Apidextra contains what looks to be some effective ingredients that promise to increase metabolism whilst suppressing appetite. But is there really enough information available to backup these claims?
- Some of the ingredients could be effective
- No indication of ingredient quantities
- No physical address for the company
- Bad customer reviews for the company and people behind them generally
- Comes from Utah, the home of many diet pill scams
- Claims to contain 8 clinically proven ingredients
- Shipped from Utah
- Said to burn fat, boost the metabolism and suppress the appetite
The first thing we look at with a diet pill, is where it comes from and who are the people behind the website. After a few minutes, we can usually tell from this whether it’s going to be another scam diet pill that doesn’t contain any effective ingredients and will not live up to the claims being made.
With Apidextra, it was clear straight away that it was from the stable of our old favourites Gadd Formulas. Although they have re-organized things a little and gone further underground, in order to avoid investigations, luckily they leave plenty of clues behind. We can’t say exactly what, as they monitor this site to see what we say about them, but despite making millions of dollars every year they still make schoolboy errors.
They have several different tactics that they use to promote different diet pills, and in the case of Apidextra they are going for a Doctor/ Guarantee approach. They have a nice big picture of a doctor on the main page and then push the “guarantee” as the biggest feature of the product.
We find this quite confusing actually, if the product actually worked then wouldn’t it make sense to offer some evidence?
Instead they push the guarantee, which we know from previous
customers, feedback is virtually impossible to get. These are all clever tricks, by pushing the guarantee they are hoping you are thinking, “I’ve got nothing to lose, and if it doesn’t actually work they will give me my money back.” But, we know that you will literally have to jump through hoops and have the patience of a saint to actually get your money back in your account.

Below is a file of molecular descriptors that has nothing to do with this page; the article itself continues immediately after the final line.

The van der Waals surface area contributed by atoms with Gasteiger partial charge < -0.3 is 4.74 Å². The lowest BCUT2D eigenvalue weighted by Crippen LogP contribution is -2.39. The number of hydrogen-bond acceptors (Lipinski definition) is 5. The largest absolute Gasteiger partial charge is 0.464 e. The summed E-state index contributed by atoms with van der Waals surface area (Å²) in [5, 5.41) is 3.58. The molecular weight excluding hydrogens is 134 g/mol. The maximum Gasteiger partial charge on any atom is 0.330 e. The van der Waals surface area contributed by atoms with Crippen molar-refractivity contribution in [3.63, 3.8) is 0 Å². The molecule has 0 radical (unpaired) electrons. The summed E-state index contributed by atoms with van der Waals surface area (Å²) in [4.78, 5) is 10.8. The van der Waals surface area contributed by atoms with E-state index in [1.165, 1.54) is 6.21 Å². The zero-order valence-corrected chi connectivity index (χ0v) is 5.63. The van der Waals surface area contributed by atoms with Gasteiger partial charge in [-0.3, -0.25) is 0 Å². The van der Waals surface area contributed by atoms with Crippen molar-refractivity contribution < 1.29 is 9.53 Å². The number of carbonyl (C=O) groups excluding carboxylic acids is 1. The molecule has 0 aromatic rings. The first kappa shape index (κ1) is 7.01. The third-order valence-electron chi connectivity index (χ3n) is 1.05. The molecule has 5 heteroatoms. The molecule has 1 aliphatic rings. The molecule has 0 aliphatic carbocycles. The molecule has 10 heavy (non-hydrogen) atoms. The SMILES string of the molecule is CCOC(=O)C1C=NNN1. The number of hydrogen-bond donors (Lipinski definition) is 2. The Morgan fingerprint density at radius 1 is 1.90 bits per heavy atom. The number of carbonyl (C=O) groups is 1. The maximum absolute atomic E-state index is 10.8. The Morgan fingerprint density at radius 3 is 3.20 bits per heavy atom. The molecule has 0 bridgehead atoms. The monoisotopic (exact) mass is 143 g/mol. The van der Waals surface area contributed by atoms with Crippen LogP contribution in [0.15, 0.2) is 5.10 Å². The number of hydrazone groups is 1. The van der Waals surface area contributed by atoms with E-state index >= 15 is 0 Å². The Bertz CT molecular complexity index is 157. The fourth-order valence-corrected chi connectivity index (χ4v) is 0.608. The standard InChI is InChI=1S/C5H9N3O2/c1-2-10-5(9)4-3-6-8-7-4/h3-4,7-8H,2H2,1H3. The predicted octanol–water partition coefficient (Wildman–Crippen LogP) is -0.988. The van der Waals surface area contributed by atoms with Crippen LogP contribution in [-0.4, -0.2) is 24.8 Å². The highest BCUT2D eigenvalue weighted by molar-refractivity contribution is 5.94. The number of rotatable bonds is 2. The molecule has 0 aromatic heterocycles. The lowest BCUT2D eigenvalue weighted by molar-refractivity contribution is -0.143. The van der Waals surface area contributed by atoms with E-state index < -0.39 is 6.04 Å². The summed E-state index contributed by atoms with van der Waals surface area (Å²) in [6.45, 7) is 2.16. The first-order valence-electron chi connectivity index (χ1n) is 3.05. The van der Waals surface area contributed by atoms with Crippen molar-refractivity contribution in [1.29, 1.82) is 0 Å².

- Comes from Utah, the home of many diet pills scams
- No hard science behind anything the makers claim
- Bad reviews behind the companies selling Apidextra
So What Else Are They Saying About Apidextra?
Apart from pushing the (fake?) guarantee, they are also pushing the “medical” angle. This is to make you think it’s from some clever laboratory when in actual fact it’s the same old ingredients, mashed together in a factory somewhere.
They actually say:
What’s “The Secret” that Makes Apidextra One of the Best Diet Pills That Work Fast?
Well apart from the terrible grammar, which doesn’t make sense, this is a pretty meaningless claim. A “best diet pills that work fast”, means actually nothing at all and is purely subjective. Neither “best” nor “fast” is measurable and is something they have simply made up.
Moving on, they then waffle about Apidextra being better than prescription medications (LOL), without offering any evidence either.
So What Is Apidextra and What Are The Ingredients For Apidextra?
Apidextra claims to be a metabolism booster, an appetite suppressant and a fat burner all in one! Pretty impressive we think, but what are the ingredients that will do all this? This is the “Secret” they refer too, conveniently forgetting that have stuffed these same ingredients in numerous other diet pills, that they also claim is the greatest diet pill ever invented.
Not really much of a “secret”, eh?
So on to these “secret” ingredients:
- Phytosome Green Tea: Plenty of research has been conducted into the effectiveness of Green Tea extracts as an aid to weight loss. Unfortunately, Apidextra are claiming this refers to an amount of “150mg of Phytosome Green Tea” to back up their claims, when in actual fact the research was conducted with 300mg of “epigallocatechin gallate”, which is a specific extract of Green Tea.
Even if Apidextra contained the correct amount of Green Tea (which we doubt), it even has half the amount needed to be effective.
- Irvingia Gabonensis (African Mango): Again, this has been shown to be effective for weight loss and has been a fairly “fashionable” diet pill ingredient in recent times. The recommended dosage for weight loss is 300mg a day, but this has to be a specific type and quality of extract. Due to the popularity of this ingredient, then some manufacturers are using a poorer quality extract, which because it simply comes from African Mango, they are claiming it is the effective compound.
- Cissus Quadrangularis: Also known as Veldt Grape or Devil’s backbone. The claims here are that it acts as an appetite suppressant, however rather conveniently they are not letting us know how much of this ingredient is included in the product. This is because the most effective research was done with a proprietary extract of Cissus Quadrangularis of 300mg. Once more, it is highly doubtful whether Apidextra contains the correct extract or the correct amount to be effective.